This 25mm specimen was found in a shallow ledge in the windward seaward reef's groove and spur system of Kwajalein Atoll. This is right in or just out from the zone where the ocean waves break on the reef and for most of the year, it is an extremely rough and surgy area. Only during the doldrums and when the swell is down are we able to dive there. It is amazing that these small nudibranchs can hold on during the normally surgy conditions. Yet this is not the only nudibranch found there. This zone is also the best area in the atoll for Glossodoris rufomarginata, Doriprismatica atromarginata, Pteraeolidia semperi, and Flabellina exoptata. Bornella sp. e468 differs from the more common Bornella stellifer in that it has a much brighter red network of lines over a white body, and its dorsolateral processes are white and very slightly flattened. The dorsolateral processes form three pairs, plus a couple of small single processes near the posterior end. The processes could be described as bifid at the tips with three to four smaller points around the base. The rhinophore sheaths have 4 or 5 supra-marginal papillae, the posterior one of which is larger and bifid or trifid.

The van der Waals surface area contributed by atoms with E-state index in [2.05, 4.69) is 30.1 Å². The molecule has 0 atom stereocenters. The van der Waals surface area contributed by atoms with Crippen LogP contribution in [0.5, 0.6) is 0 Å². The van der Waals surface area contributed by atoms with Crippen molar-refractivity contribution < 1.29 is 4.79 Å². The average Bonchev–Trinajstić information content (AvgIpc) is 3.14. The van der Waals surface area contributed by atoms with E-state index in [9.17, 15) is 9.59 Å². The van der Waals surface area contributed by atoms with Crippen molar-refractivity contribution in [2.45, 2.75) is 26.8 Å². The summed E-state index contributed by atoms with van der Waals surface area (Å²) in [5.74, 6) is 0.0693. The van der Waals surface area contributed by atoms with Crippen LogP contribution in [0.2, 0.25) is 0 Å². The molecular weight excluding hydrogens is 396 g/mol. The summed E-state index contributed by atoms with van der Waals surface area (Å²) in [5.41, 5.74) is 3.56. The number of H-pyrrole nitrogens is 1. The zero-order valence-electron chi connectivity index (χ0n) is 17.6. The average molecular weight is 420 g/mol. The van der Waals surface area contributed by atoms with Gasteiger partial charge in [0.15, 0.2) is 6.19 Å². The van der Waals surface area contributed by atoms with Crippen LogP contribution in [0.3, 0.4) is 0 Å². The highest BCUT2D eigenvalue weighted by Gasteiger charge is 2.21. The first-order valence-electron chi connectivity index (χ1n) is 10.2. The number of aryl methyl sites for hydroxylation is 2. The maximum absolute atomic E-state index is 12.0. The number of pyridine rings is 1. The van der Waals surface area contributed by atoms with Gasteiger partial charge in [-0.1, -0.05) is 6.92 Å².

The small black eye is visible just below the rhinophore sheath in the specimen below.
The 10mm specimen below was under a rock on the lagoon side of the reef where the original specimen (above) was found. We wonder if it, like a few other species such as Glossodoris rufomarginata, rolled across the reef with the tide.
Christina Sylvester has found two more specimens in one of the Kwajalein reef quarries, into which they were probably swept from the spur and groove system just a few meters away. This one was photographed on 13 February 2017.
You can't have too many pictures of this Bornella.
Created 20 January 2007
Updated 23 March 2017
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